Worm Breeder's Gazette 6(1): 21

These abstracts should not be cited in bibliographies. Material contained herein should be treated as personal communication and should be cited as such only with the consent of the author.

Further Characterization of "BAL-X-1" (szT1)

P. Deak, A. Fodor

Figure 1

In the last issue we reported about a chromosome rearrangement (then 
called Bal-X-I; the new name is szT1), which : 
1.  suppresses crossover in the dpy-8 f the 
X chromosome; 
2.  is marked with lon-2 (e678); 
3.  is homozygous lethal; 
4.  as hemizygous (her-1) hermaphrodite is sterile; 
5.  as hemizygous male is viable and fertile; 
6.  segregates about 8-20% of males.  
We are interested to know whether szT1 is an inversion, 
translocation or free duplication.  If it were a homozygous lethal 
inversion, 25% egg lethality could be expected.  If it were a free 
duplication, the population would tend to lose the balancer chromosome.
However, if it were a translocation, a high rate of embryo mortality 
could be expected.  In an experiment eggs were collected from young 
immediately and viable adult progeny were scored two days later.  From 
1233 fertilized eggs counted, 385 viable adult progeny developed (31%).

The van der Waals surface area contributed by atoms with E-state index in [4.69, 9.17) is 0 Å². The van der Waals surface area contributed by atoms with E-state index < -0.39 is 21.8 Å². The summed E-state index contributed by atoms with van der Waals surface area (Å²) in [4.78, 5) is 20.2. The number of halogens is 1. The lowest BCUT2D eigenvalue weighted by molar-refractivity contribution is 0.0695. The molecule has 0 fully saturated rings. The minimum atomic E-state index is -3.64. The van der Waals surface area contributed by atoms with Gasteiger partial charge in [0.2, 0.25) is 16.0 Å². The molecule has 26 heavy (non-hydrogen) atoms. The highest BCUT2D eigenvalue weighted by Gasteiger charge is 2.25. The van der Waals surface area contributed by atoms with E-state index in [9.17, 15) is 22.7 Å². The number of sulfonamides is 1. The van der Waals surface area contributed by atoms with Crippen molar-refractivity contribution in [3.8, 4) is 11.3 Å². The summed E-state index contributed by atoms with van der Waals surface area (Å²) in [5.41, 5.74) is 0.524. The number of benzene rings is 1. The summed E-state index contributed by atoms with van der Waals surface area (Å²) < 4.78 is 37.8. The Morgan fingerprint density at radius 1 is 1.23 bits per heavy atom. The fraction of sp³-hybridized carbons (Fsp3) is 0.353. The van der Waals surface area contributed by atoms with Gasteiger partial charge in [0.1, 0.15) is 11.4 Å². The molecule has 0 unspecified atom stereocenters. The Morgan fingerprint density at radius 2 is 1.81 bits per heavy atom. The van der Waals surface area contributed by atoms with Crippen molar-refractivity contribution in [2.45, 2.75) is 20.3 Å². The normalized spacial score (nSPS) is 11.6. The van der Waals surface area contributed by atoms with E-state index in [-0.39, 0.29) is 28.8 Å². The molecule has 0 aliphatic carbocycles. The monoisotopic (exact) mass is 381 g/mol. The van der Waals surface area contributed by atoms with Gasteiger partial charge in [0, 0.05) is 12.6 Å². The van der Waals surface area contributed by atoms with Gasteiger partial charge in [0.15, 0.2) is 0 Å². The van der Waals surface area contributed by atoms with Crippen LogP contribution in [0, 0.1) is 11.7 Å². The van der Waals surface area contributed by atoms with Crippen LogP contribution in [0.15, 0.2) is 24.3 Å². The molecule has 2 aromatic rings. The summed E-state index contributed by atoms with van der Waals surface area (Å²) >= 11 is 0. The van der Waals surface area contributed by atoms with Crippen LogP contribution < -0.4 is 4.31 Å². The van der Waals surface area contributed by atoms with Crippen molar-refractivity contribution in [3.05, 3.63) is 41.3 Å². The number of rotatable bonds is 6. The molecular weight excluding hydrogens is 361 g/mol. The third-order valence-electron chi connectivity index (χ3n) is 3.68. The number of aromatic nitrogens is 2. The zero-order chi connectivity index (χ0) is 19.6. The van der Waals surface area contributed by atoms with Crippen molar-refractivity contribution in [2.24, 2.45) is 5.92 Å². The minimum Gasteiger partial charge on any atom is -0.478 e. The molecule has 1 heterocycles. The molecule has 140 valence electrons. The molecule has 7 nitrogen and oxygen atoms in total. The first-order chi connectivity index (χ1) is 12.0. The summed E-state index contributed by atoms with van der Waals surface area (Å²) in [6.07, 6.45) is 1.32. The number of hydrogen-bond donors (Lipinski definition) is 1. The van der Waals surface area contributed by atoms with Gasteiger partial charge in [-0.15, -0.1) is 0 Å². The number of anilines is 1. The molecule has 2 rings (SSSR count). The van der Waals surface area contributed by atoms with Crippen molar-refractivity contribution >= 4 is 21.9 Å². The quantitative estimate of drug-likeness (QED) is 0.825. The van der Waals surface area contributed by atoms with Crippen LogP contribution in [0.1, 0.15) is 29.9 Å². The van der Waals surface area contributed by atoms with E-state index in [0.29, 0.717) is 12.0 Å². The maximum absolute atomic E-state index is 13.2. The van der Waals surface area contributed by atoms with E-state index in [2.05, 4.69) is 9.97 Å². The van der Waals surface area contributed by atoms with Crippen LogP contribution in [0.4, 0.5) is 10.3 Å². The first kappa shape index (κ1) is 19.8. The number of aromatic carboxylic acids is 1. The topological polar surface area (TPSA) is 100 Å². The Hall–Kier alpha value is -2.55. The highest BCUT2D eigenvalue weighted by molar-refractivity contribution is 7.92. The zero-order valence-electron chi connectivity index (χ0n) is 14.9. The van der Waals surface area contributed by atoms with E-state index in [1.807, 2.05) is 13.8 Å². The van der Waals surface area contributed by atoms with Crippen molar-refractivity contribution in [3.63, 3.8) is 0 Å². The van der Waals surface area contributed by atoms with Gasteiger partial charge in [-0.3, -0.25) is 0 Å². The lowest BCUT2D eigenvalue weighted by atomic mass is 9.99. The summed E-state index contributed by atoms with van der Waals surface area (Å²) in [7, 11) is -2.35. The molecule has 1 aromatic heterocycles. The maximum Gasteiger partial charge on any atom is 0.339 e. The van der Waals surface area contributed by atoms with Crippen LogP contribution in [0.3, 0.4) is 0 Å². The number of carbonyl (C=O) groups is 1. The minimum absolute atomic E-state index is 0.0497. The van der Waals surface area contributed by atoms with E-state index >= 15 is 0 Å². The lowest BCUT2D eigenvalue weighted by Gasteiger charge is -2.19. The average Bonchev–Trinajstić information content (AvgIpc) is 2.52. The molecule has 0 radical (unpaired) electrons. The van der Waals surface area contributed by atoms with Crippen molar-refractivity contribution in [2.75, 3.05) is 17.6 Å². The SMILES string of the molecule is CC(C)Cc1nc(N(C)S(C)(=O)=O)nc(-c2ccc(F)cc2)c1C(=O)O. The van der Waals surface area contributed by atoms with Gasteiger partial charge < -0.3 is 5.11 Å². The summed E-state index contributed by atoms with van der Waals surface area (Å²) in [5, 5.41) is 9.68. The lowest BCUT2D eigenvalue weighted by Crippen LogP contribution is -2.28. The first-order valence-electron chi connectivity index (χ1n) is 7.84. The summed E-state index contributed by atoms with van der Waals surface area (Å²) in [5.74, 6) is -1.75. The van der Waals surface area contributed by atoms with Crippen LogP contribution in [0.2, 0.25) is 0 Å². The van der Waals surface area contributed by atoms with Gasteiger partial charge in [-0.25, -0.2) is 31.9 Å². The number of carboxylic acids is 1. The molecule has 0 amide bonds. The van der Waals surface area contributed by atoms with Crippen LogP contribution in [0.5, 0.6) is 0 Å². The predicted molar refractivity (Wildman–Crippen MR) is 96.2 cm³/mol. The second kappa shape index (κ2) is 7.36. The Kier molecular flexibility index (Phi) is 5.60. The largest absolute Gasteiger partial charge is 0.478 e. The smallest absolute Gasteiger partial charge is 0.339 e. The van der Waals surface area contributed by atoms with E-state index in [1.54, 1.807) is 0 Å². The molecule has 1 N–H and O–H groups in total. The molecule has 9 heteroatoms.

This finding suggests that szT1 might be a translocation.  In 
pseudolinkage experiments we wanted to establish which autosome is 
involved in this translocation.  Double mutants homozygous for unc-3 (
e151) and different dpy alleles from different linkage groups were 
combined and crossed out with szT1 (lon-2) males.  The frequencies of 
recombination between lon-2 and the autosomal dpy alleles were studied.
(Only the males were scored, because all male categories were viable.
[See Figure 1]
This corresponds to p = 0.5 between unc-3 and the autosomal markers, 
and p = 0.5 between lon-2 and markers of LG II, III, IV and V, but p 
between lon-2 and dpy-5 (I.) was 0.
We concluded that the szT1 chromosome is an (X;I) translocation.

Figure 1